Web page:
THE MINERAL WAVELLITE
- Chemistry: Al3(PO4)2(OH)3-(H2O)5, Hydrated Aluminum Phosphate Hydroxide
- Class: Phosphates
- Uses: only as mineral specimens
Wavellite is a mineral that demonstrates the classic radiating globule crystal habit.
In fact, you could say that wavellite is the type
mineral for this habit.
The habit produces a unique effect when the globules are imbedded in limestone and chert.
If the rock is fractured and some of the globules are cleaved through, then a nice radial cluster is seen.
The radial cluster will then reflect light to produce a sparkling pinwheel effect.
Although broken mineral specimens are generally not valued by collectors, the radial play of light can be rather pretty and makes for interesting specimens.
Although, a serious collector might not admit it, the more valuable specimens are those that are predominantly pristine, uncleaved clusters with at least a few cleaved globules to demonstrate the light play.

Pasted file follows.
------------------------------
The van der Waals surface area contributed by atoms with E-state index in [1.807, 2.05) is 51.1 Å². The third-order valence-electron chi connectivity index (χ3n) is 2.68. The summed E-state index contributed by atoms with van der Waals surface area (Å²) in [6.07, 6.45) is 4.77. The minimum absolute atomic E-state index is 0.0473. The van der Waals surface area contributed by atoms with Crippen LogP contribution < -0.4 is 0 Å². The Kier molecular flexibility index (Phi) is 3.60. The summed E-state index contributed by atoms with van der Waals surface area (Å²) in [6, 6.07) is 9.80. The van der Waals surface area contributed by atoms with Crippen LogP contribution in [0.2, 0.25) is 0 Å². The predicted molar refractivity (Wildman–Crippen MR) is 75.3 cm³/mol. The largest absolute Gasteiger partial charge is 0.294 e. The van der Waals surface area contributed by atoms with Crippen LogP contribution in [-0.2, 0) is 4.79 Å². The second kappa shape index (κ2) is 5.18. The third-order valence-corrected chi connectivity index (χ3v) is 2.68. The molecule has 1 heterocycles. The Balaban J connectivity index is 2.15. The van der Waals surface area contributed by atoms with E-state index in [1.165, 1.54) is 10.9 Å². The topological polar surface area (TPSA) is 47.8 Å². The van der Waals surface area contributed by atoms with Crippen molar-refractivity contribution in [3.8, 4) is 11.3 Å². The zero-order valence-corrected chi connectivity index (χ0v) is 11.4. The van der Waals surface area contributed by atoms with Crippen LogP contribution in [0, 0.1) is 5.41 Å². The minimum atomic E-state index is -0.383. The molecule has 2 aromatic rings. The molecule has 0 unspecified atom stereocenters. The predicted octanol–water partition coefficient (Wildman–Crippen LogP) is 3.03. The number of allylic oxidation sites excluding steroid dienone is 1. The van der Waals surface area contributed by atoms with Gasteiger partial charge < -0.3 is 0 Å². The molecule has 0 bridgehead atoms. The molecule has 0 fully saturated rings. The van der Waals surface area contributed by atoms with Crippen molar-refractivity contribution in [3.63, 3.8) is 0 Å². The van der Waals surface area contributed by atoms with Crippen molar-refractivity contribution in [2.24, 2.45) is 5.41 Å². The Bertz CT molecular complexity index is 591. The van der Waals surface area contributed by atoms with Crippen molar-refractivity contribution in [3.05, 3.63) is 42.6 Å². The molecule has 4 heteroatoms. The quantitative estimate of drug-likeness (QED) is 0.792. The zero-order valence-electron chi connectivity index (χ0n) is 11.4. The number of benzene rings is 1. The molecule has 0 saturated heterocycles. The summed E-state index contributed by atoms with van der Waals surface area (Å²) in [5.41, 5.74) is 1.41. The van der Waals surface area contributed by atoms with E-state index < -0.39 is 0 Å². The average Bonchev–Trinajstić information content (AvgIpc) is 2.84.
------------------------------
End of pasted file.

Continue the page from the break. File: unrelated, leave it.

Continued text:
- Color is characteristically green but also white, colorless, yellow and brown.
- Luster is vitreous.
- Transparency crystals are transparent to translucent.
- Crystal System is orthorhombic; 2/m 2/m 2/m
- Crystal Habit is almost exclusively radiating acicular crystals forming globules or botryoidal masses.
- Cleavage is perfect in two directions.
- Fracture is uneven.
- Hardness is 3.5 - 4.
- Specific Gravity is approximately 2.3+ (light even for translucent minerals)
- Streak is white.
- Associated Minerals are quartz, micas, turquoise and limonite.
- Other Characteristics: surface of globules often have minute crystals giving off tiny sparkles.
- Notable Occurances include Arkansas and Pennsylvania, USA; Bolivia and England.
- Best Field Indicators are crystal habit, green color and softness.